Daniel Barenboim, music director of La Scala, among so many other things, on Sunday brought the entire orchestra on stage for the standing ovation at the end of the evening—the most glittering event on the culture calendar, attended by leading figures of Italian industry, fashion and politics, AP reported.
“I am deeply happy for this evening and for all of these years. An evening like this doesn’t come out of nowhere, ” Barenboim later said, adding, “I feel that all we have done since 2005 had a guiding line and arrived at the point where we are today. Everyone — the singers, the soloists, the chorus, the orchestra — everyone was truly stupendous.”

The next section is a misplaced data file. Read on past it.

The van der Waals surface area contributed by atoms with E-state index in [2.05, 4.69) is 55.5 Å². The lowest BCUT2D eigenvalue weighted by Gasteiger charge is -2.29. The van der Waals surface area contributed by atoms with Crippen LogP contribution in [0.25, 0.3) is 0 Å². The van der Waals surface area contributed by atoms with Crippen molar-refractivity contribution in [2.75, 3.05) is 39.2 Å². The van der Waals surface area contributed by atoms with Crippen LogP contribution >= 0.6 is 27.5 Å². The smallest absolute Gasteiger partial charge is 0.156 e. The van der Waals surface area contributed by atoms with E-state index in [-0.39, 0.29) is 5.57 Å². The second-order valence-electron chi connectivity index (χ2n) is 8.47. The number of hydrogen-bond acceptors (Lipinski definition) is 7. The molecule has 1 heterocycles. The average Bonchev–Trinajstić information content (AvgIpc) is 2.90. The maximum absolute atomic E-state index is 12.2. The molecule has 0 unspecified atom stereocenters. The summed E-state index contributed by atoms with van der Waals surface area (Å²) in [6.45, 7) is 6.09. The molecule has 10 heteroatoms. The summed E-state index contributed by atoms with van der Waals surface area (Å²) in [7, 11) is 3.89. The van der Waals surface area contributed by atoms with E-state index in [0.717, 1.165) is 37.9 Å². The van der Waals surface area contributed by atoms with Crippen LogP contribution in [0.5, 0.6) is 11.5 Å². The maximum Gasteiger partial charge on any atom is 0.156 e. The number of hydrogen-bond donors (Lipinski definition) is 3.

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Italian Premier Matteo Renzi and President Giorgio Napolitano did not attend this year’s gala performance, fearing protesters outside the house. Nevertheless, demonstrators threw flares, eggs and vegetables at riot police. At least one police officer was injured.
The protests were targeted at recent labor reforms that make it easier for employers to fire workers. The rally pointed at the glitzy La Scala show as a perfect example of the haves having, at the expense of the have nots.
According to AP, Barenboim’s departure comes after a change of management at La Scala, and “generalized disarray in opera houses in the country where the art form was born.” Conductors and artistic directors have recently quit from the opera houses in Turin, Genoa, Naples and Rome.